I want to thank my sister Christine for helping me write this. I couldn’t have done it without her and her wicked sense of humor! I also want to thank her for all the extra hard work she had to do in my place when we were kids.
Hi! This recipe seems yummy. I was about to print it out, but then realized you state it is phase 2. I was wondering what ingredients in this recipe qualify it for phase 2 and not phase 1? Although I have both of Doug K’s cookbooks, i still am unsure of some of the ingredient exclusions for phase 1. Thanks!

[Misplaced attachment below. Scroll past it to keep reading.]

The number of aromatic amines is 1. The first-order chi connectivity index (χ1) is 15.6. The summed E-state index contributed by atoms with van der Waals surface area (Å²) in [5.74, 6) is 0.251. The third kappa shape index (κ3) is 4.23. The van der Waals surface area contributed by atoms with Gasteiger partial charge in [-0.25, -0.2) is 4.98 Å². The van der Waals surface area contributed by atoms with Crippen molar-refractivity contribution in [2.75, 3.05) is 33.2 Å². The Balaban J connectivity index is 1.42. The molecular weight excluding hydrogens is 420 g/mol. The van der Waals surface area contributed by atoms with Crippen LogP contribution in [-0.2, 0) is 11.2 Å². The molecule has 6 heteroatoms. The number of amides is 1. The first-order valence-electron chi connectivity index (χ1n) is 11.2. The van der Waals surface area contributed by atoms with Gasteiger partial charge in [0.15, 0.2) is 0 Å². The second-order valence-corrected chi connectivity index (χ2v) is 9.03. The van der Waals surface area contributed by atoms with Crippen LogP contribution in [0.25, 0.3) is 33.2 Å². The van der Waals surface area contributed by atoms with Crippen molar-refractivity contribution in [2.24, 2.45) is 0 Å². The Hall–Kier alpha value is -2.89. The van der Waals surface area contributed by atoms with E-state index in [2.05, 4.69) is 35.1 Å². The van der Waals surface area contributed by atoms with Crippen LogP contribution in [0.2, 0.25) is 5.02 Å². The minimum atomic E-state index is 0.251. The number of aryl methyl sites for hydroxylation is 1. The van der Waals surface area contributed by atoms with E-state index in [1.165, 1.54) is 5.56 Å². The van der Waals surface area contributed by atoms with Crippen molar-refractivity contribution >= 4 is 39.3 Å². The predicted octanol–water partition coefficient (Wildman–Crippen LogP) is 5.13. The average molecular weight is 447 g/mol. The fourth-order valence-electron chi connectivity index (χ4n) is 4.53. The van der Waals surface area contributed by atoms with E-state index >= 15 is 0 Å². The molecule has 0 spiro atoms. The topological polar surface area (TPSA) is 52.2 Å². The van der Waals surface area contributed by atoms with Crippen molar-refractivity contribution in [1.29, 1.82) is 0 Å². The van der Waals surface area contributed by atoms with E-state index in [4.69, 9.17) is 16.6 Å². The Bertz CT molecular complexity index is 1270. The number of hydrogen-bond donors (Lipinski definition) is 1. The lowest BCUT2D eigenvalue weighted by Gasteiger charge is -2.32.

Hello!!! Thank you for emailing because this should be Phase 1!!! I’m so happy you caught that and I changed it 🙂 You will love this recipe…when you taste them it will seem hard to believe this is phase 1…Erin
I have been fortunate to be featured on national Television including PBS American Health Journal, Know the Cause, CTN, ABC, NBC, CBS and more. I was sick for decades, endured many surgeries, took over 100 courses of antibiotics, and then I changed everything and everything changed. My book Eat Pray Get Well is about overcoming a tumultuous childhood, decades of chronic illness, and finding God in the process. Includes exclusive interviews with renowned Cardiologist Dr. Stephen Sinatra, Supermodel Carol Alt, Doug Kaufmann, and many more. Plus 55 gluten free recipes woven throughout.